The people at InterVarsity Press surprised me with a small package in last week’s mail: a copy of Liturgy of the Ordinary, by Tish Harrison Warren. An attractive looking book that didn’t appear to be too complicated to read. What on earth compelled them to send this to me, I thought? Do I really want to read this? I have so many books by Orthodox writers to read, do I have time to spend reading this?
I came home late that evening – after a church board meeting of all things – and decided to leaf through it. The Foreword by Andy Crouch was good but not too convincing.
I decided to read the first chapter. It was late, but I continued on to the second and then read the first half of chapter three, decided to go to sleep….But then decided to just finish that chapter as well.
What a delightful book!! It’s literally hard to put down. Simple, straightforward; ordinary, for lack of a better word. Her prose is poetic. She reveals the eternal Christian truths in the ordinary things of everyday life. She writes at one place, “If the church doesn’t teach us what are bodies are for, our culture certainly will”. She was talking about how our bodies are “integral to our worship”, how as Christians we “believe in a God who, by becoming human, embraced human embodiment in fullness…”. And all this – and much, much more – started from the simple act of brushing her teeth.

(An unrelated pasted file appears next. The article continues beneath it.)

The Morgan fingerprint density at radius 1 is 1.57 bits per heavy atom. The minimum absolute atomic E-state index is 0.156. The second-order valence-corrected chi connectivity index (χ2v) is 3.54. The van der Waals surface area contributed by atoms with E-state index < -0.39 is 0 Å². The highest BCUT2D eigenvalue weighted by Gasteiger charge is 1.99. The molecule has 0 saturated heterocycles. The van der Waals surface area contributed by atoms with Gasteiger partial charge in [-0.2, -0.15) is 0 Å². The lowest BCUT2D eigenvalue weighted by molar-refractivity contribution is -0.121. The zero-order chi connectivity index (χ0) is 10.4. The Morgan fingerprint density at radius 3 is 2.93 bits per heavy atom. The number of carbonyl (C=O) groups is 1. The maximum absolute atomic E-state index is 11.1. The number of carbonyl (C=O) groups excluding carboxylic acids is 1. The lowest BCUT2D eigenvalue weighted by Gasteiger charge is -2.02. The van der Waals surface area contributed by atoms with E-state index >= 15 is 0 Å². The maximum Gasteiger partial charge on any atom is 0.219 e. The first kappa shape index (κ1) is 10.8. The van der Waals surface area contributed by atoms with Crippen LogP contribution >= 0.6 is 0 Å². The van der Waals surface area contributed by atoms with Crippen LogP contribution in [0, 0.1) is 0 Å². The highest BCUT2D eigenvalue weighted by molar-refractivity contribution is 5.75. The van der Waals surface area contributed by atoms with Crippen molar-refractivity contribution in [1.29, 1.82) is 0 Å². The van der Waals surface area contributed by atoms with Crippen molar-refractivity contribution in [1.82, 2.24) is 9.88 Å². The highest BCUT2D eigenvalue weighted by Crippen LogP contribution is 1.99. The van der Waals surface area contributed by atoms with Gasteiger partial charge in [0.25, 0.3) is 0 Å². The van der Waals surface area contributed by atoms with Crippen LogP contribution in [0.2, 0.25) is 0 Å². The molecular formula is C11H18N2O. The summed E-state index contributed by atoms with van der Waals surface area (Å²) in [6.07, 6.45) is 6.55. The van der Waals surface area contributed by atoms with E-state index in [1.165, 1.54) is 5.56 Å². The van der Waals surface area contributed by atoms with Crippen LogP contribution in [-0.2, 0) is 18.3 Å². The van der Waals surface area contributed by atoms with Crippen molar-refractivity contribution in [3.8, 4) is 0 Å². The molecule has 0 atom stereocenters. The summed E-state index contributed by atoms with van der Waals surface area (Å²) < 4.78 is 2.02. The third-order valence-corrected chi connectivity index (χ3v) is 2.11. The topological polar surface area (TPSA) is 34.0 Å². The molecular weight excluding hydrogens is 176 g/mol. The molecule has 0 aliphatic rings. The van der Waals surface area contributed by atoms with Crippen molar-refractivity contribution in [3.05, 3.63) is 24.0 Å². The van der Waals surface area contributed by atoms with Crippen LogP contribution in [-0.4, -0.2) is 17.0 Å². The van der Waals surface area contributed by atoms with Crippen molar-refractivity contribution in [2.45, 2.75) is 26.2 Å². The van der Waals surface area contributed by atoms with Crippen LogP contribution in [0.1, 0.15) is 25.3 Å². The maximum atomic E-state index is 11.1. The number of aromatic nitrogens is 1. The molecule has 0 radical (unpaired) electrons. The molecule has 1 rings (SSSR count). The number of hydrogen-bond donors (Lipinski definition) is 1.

That’s how this book is structured: she wakes up, makes her bed, brushes her teeth, checks her email….etc.etc. An ordinary day in her life – everyone’s life – and in the most ordinary things she digs deep to discover and reveal to us, the reader, just how great God is.
This might be one of the rare cases of a book I’d happily gift to fellow Orthodox by a non-Orthodox writer. It’s that good.